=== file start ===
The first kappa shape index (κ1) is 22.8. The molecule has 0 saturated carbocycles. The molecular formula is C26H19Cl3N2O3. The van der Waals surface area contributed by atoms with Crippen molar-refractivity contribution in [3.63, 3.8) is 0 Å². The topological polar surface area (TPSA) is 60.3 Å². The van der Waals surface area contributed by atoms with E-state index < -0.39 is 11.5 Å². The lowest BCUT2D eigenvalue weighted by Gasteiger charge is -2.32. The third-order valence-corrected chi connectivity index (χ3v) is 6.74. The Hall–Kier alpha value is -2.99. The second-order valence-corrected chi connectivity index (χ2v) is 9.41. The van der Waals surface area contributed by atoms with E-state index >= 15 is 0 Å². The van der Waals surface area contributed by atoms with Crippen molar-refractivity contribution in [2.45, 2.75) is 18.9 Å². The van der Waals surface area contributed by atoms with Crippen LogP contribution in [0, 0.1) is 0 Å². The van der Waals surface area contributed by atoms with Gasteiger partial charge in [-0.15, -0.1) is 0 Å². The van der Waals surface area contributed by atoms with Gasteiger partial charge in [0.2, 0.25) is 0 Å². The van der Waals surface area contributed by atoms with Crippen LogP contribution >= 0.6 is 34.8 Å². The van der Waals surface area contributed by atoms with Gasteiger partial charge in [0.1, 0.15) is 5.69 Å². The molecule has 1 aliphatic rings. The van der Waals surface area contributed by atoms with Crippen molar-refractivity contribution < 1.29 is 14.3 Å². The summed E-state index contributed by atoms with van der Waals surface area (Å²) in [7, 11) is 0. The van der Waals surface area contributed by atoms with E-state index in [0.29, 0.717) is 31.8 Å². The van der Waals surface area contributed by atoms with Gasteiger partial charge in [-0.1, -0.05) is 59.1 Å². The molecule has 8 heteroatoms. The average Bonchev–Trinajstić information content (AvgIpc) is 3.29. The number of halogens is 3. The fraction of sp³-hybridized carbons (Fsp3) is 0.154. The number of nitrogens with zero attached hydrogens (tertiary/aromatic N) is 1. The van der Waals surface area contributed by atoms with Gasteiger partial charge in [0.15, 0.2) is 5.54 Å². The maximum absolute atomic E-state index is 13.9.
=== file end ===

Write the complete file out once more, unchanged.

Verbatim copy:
The first kappa shape index (κ1) is 22.8. The molecule has 0 saturated carbocycles. The molecular formula is C26H19Cl3N2O3. The van der Waals surface area contributed by atoms with Crippen molar-refractivity contribution in [3.63, 3.8) is 0 Å². The topological polar surface area (TPSA) is 60.3 Å². The van der Waals surface area contributed by atoms with E-state index < -0.39 is 11.5 Å². The lowest BCUT2D eigenvalue weighted by Gasteiger charge is -2.32. The third-order valence-corrected chi connectivity index (χ3v) is 6.74. The Hall–Kier alpha value is -2.99. The second-order valence-corrected chi connectivity index (χ2v) is 9.41. The van der Waals surface area contributed by atoms with E-state index >= 15 is 0 Å². The van der Waals surface area contributed by atoms with Crippen molar-refractivity contribution in [2.45, 2.75) is 18.9 Å². The van der Waals surface area contributed by atoms with Crippen LogP contribution in [0, 0.1) is 0 Å². The van der Waals surface area contributed by atoms with Gasteiger partial charge in [-0.15, -0.1) is 0 Å². The van der Waals surface area contributed by atoms with Gasteiger partial charge in [0.2, 0.25) is 0 Å². The van der Waals surface area contributed by atoms with Crippen LogP contribution >= 0.6 is 34.8 Å². The van der Waals surface area contributed by atoms with Gasteiger partial charge in [0.1, 0.15) is 5.69 Å². The molecule has 1 aliphatic rings. The van der Waals surface area contributed by atoms with Crippen molar-refractivity contribution < 1.29 is 14.3 Å². The summed E-state index contributed by atoms with van der Waals surface area (Å²) in [7, 11) is 0. The van der Waals surface area contributed by atoms with E-state index in [0.29, 0.717) is 31.8 Å². The van der Waals surface area contributed by atoms with Gasteiger partial charge in [-0.1, -0.05) is 59.1 Å². The molecule has 8 heteroatoms. The average Bonchev–Trinajstić information content (AvgIpc) is 3.29. The number of halogens is 3. The fraction of sp³-hybridized carbons (Fsp3) is 0.154. The number of nitrogens with zero attached hydrogens (tertiary/aromatic N) is 1. The van der Waals surface area contributed by atoms with Gasteiger partial charge in [0.15, 0.2) is 5.54 Å². The maximum absolute atomic E-state index is 13.9.